Appearances can be deceiving, from the outside, The Fretless look like your average cool folk band: beards, caps, rustic shirts. However, listening carefully to their music and looking closely into their backgrounds reveals a band with a unique and distinctive voice.
The band, formerly consisting of Trent Freeman, Karrnnel Sawitsky, Eric Wright and Ivonne Hernandez, were acquainted through their days of playing fiddle contests across Canada. It was after Ivonne graduated from Berklee College of Music, along with Trent Freeman, that The Fretless formed. The fiddle tradition apparently runs deep, Kerrnnel Sawitsky, for example, has been described as one of Canada’s ‘most accomplished and innovative fiddlers and musicians’ and has played the fiddle since the age of four. He grew up playing in a family band with his two sisters (Kimberly and Kanndece on fiddle) and his father (Orest on accordion) travelling all across North America as The Sawitsky Family Fiddlers.
Ivonne was recently replaced by Ben Plotnick (fiddle), but it is the original lineup that features on Bird’s Nest, their third album.
Expectations may well run high for this release with their previous albums winning Instrumental Album of the Year at the Western Canadian Music Awards and their last album picking up Ensemble of the Year in the Canadian Folk Music Awards in 2014.
Bird’s Nest opens to ‘Alphonzo / Salkantay’. The mystery and tension of Alphonzo, composed by Eric Wright, is based on a character called ‘Alphonzo McKenzie’ on which the band share the following: ‘While travelling through Kingston, Trent and Eric ran into a very unique man with a passion for story-telling. For what seemed like an eternity, this man told Trent and Eric the story of Alphonzo, who truly was a sinister creature.’
Salkantay is named after a 6200-meter peak in the Peruvian Andes, one which inspired the tune and formed a beautiful backdrop to a four-day trek to Machu Picchu by fiddle and viola player Trent. The dark rhythm of cello helps you envision the rough, bumpy path that he must have walked on, while the dramatic mountain peak looms in the background. The tune has a ‘jazzy’ intermezzo. A vibe that’s detected on many of their recordings, proof of their cross-genre influences which become more apparent on side-projects such as Trent’s experimental electronic duo Speaker Face.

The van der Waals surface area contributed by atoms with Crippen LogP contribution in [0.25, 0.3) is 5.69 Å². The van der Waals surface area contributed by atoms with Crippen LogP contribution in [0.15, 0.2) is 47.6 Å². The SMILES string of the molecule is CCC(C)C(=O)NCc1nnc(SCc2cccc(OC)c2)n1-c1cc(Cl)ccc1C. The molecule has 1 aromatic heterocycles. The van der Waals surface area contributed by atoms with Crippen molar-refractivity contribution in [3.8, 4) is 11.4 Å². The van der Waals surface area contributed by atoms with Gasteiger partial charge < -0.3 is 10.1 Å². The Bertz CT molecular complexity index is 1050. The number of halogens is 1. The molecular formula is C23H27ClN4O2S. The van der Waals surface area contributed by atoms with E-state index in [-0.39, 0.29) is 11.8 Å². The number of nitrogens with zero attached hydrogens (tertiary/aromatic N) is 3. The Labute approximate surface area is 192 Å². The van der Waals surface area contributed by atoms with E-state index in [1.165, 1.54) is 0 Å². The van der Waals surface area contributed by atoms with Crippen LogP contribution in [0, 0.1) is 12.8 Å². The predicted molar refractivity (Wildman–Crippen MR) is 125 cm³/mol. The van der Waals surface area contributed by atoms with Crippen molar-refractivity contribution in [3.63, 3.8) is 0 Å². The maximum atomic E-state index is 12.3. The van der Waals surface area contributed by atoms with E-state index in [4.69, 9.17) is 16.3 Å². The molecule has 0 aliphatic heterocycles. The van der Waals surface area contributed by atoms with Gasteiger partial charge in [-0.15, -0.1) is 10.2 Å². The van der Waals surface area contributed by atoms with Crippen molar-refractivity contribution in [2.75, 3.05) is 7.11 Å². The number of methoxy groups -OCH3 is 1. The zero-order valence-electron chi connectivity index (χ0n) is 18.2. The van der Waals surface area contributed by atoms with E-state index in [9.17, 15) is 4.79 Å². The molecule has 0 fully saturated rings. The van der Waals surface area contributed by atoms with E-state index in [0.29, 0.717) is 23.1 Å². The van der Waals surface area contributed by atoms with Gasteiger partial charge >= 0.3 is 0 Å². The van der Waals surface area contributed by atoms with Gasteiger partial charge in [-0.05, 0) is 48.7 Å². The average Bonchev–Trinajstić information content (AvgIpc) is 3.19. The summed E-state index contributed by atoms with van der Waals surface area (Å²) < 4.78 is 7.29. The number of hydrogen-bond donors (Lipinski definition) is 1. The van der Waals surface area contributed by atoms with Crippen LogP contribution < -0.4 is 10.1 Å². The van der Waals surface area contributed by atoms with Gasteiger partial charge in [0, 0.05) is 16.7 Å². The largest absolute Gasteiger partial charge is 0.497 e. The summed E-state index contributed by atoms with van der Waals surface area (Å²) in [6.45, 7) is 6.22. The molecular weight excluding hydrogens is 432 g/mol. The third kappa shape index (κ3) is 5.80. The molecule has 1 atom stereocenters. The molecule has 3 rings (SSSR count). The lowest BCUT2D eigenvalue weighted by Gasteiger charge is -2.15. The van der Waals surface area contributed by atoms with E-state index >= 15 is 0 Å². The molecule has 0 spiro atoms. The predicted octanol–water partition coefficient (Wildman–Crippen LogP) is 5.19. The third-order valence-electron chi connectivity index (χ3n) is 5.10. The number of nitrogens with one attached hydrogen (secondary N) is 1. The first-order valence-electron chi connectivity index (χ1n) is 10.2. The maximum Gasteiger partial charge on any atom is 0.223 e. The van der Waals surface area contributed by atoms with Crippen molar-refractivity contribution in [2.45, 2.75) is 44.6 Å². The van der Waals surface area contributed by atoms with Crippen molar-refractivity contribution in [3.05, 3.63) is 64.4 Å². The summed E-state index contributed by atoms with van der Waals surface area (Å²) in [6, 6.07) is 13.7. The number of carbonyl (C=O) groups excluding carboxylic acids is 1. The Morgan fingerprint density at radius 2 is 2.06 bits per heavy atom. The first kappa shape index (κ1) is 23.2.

Samuel’s Maids features Le Reel de Samuel, written by Karrnell which, with its Irish sound blends well alongside the accompanying Irish traditional Maids of Castlebar. The cello adds a happy and light rhythm you wouldn’t expect to hear in an Irish session whilst the triple fiddle play makes sure that the tunes get a bit of that Irish ‘sweetness’.
The final track, 38 & Gone was composed by Karrnnel in memory of his friend Derek Bachman. Bachman was one of the biggest supporters and advocates for the music industry in Saskatchewan (a boreal province of Canada). ‘He worked tirelessly to help promote the music industry in Saskatchewan, Canada, and around the world.’ It is one of the most sensitive and emotional tracks of the album. The melody allows all instruments to be naturally in harmony with each other, as if there is a natural call for all instruments to play their part, to support the tune without the need to stand out individually. The two-part melody is melancholy, but sometimes happy at the same time. Listening to it, one feels like looking back on something special, something bittersweet. Sad, but with a hopeful wink. The absence of a final note, possibly a reflection of the early death of Bachman, a tune unfinished, a life unfinished.
Bird’s Nest is an exciting follow-up to their well-received second album, giving the listener more than enough to digest and enjoy. Their music, while possibly a challenge for purists, more than satisfies the hunger of the modern audience as they strike that tricky balance between three fiddles, one cello, rhythm and melody. The Fretless sound is the product of brilliant musicians and composers, cross-genre influences in a modern world. The outcome is a unique voice that is rich, fresh and diverse.
Birds Nest is Out Now